Three People Who Have Impacted My Life: A (Possible) Essay for the Common App
Three women come to mind when I think of people who have greatly impacted and influenced my life. These three women taught me to accept others, they taught me about self-confidence, and they helped me to discover one of my greatest passions in life. These three women are my mother, my best friend, and one of my elementary school teachers.
On August 7th in 1994, Karen Grace Wolfe gave birth to a baby girl named Kyla Blase Anderson. I was that baby! My mother makes me look forward to turning into my parents. In fact, being like my mother is something I strive to do. My mom is a confident yet sensitive, mature yet sarcastic, brilliantly insane, wise, wonderful, and most of all: loving person. I think some of the best things about me are due to my mother. She is a comfort to me and I constantly turn to her for advice. I would be a completely different person were it not for my mother’s influence. She taught me how to laugh at myself, how to accept others, and to love unconditionally. My mom raised me to keep an open mind. I’ve adopted some of her many mantras, but my favorite by far is the way she describes things as ‘weird and wonderful.’ Although, I am like my mother in many ways, she has always encouraged me only to be myself and to never fear being different. My mother helped me realize that being unique is not something to fear, but something to embrace in yourself and in others.
Alexandra Aldcroft Lanning is more like my sister than my best friend. I met Alex going into my 8th grade year at Kaimuki Middle School, while she was going into her 9th grade year at La Pietra School for Girls. We did not become close until she took part in a summer program at Diamond Head Theatre, where my mother works. From that moment on, she and I were inseparable. In our circle of family and friends we became known as ‘The Dynamic Duo.’ We even performed together at my father’s wedding in 2009. The only people I could be any closer to are my parents and even that is debatable. Before meeting Alex, I had very few friends of my own age and none that I felt close to. I think this was because I had absolutely no idea how to act around people and it seemed that none of my peers know how to act around me. Everything was easy with Alex. We bonded over a mutual love of singing and musical theatre. We went to movies together, saw shows, went to the mall, ate out, had sleepovers, you name it! She was the first person who seemed to like me as much as I liked them. The confidence I saw in Alex inspired confidence in myself. She was never afraid to be different or stand out. She was proud to sing on street corners wearing mismatched, knee-high socks and standing with her feet crossed in inverted fifth position. We’re always there for each other. This year Alex is a freshman at the University of Northern Colorado and it is the longest amount of time we’ve ever spent apart from one another. We are trying to stay in touch but neither of us knows what the distance will do to our friendship. However, we do know that each of us will always have a place in the other’s heart.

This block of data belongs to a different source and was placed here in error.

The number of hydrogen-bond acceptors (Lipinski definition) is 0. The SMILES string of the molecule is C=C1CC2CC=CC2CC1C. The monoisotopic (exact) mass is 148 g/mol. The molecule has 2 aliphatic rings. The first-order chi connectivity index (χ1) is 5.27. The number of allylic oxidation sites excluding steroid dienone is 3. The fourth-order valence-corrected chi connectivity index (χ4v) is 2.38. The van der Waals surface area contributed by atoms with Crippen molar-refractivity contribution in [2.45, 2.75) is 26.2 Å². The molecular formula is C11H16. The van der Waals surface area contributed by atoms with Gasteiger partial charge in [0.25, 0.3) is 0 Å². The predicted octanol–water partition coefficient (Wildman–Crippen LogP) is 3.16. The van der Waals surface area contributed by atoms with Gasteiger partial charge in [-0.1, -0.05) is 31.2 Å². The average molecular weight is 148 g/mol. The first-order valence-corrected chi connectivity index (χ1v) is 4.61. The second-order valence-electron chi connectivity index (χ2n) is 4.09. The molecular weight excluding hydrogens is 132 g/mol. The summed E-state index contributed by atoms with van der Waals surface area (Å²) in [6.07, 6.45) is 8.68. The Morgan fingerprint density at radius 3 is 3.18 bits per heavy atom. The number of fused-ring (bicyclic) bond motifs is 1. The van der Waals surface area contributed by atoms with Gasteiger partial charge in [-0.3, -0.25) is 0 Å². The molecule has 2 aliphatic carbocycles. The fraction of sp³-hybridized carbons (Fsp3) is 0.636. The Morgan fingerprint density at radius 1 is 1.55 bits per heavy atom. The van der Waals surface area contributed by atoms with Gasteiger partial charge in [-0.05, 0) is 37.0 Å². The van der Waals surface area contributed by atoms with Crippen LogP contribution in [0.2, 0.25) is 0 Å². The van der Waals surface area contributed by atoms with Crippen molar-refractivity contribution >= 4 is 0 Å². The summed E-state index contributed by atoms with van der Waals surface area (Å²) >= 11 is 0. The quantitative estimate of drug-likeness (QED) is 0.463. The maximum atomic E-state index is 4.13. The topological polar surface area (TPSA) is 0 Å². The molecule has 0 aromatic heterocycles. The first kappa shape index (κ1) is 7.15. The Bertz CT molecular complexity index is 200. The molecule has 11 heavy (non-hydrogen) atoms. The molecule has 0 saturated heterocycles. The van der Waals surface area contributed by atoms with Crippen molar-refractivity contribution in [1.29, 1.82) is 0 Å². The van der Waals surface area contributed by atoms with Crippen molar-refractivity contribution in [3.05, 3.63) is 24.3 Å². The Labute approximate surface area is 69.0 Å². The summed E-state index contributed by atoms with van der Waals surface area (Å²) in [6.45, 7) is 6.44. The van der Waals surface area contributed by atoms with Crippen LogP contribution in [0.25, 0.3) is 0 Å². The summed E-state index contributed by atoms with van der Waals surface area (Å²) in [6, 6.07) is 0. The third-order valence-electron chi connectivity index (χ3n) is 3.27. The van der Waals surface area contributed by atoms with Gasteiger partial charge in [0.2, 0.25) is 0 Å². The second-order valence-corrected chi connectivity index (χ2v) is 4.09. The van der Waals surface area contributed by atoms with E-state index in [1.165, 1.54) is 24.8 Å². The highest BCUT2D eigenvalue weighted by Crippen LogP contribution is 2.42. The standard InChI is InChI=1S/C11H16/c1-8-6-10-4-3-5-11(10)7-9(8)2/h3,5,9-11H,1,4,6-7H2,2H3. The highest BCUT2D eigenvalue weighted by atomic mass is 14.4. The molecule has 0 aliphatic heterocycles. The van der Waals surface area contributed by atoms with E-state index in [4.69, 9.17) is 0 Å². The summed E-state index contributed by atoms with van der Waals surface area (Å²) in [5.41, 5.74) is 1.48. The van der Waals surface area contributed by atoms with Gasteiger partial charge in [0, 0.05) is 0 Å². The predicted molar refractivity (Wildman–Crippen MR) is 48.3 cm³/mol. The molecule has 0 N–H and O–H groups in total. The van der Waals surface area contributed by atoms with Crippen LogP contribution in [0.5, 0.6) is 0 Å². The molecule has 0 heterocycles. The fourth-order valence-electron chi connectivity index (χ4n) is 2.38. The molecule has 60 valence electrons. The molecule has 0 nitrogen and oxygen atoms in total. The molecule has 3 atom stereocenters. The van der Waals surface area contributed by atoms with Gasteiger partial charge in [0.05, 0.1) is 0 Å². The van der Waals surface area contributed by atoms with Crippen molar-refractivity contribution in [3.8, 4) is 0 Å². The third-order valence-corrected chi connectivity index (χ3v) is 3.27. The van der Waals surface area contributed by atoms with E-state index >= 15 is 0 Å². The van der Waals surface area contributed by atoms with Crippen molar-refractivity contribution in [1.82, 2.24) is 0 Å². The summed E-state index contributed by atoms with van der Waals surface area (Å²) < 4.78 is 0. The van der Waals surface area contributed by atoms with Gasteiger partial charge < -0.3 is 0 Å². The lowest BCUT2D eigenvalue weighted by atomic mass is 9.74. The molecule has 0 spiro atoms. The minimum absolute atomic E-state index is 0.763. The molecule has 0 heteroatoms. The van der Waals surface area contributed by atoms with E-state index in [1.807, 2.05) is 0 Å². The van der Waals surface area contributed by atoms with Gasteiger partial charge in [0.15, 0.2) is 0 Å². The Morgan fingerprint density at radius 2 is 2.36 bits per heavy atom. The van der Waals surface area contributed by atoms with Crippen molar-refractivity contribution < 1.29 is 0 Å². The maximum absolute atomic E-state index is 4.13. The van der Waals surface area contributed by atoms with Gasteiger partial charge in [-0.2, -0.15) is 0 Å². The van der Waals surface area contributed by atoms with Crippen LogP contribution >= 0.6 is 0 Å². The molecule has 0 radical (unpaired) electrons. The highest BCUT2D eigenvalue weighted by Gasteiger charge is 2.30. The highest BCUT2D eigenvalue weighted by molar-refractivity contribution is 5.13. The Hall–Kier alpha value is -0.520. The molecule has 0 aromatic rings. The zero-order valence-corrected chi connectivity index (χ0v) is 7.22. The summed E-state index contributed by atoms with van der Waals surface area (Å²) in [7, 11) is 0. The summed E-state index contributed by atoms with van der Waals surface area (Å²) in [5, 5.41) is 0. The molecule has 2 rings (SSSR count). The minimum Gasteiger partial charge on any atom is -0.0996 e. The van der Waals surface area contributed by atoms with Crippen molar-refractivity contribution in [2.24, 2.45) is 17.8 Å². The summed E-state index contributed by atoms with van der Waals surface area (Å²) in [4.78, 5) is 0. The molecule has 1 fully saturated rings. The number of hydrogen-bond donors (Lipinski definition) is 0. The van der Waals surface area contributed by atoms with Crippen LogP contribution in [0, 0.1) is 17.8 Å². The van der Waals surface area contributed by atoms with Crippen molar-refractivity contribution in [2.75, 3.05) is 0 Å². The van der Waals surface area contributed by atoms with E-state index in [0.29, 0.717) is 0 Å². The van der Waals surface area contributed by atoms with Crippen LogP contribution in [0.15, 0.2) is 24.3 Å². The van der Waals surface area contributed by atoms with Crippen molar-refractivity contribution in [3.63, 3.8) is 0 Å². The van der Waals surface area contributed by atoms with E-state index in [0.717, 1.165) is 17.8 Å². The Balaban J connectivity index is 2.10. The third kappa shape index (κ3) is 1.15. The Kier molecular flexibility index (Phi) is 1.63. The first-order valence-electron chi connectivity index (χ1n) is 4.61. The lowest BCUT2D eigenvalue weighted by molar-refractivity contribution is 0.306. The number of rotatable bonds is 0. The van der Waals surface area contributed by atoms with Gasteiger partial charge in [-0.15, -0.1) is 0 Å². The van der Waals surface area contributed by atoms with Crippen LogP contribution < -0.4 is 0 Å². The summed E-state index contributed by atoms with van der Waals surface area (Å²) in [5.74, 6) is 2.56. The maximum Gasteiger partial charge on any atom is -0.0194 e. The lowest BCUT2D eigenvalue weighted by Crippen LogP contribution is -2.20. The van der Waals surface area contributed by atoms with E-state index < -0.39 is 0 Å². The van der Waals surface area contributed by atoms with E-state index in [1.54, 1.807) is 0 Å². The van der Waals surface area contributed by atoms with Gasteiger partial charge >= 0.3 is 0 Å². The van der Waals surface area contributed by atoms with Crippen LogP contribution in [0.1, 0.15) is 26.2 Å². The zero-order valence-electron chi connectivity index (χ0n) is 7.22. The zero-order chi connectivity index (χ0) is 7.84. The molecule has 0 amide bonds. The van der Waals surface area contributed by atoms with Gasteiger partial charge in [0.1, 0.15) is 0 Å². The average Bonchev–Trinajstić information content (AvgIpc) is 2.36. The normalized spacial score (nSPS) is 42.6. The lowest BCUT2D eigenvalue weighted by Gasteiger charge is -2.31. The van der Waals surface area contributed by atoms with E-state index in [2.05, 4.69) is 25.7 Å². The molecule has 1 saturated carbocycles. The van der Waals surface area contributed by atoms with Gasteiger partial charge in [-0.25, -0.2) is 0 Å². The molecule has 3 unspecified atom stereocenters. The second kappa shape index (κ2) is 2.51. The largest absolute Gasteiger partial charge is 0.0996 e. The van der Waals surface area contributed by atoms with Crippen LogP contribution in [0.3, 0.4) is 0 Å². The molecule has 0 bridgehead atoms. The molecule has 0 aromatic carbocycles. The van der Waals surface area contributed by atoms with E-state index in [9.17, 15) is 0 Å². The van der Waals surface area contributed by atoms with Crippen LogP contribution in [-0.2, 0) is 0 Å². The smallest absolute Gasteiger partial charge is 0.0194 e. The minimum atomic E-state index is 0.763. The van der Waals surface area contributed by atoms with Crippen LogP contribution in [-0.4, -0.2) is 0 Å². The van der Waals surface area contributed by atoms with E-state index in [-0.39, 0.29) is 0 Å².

I am an avid reader and an aspiring writer but I did not learn how to read until the second grade. I have a very vivid memory of sitting on the lanai outside my first grade classroom, with a very agitated teacher who was convinced that I was refusing to read the picture book she prominently displayed in her hands out of spite and not because I couldn’t understand it. While my first grade classmates were working up to the second, third, fourth, and even fifth grade reading level bins, I was still in the kindergarten bin. This led to me leave my regular class, missing Movie Fridays, in order to visit a Miss Brobston every Friday throughout the second grade. Miss Brobston wore floor-length, floral mu'u mu'us and great big hats adorned with bright hibiscus over a long, tangled black wig. Kids said she was a witch. Maybe she was; she certainly worked her magic on my reading skills. However, this woman was more similar to Glinda than to the Wicked Witch of the West. Miss Brobston revealed to my father that she wore a wig because she lost her hair by suffering from third degree burns. In her youth she had been a dancer in a tourist attraction that involved Samoan fire dancing and once she and a fire dancer were too close. By the end of the second grade reading had become something I adored instead of loathed and I never would’ve reached that point without my Glinda. Miss Brobston went through many workbooks with me and would sketch my picture whenever I had a worksheet to complete. She drew beautifully and, oh, how she made me long for Fridays!
These three women have all had a tremendous impact on my life. Mom taught me how to look at the world with open eyes and without fear. Alex inspired my self-confidence by accepting me and by setting an example with the confidence she had in herself. Miss Brobston helped me to discover a passion that I wish to pursue as a career. These three women have possibly influenced me more than anyone else I have ever met.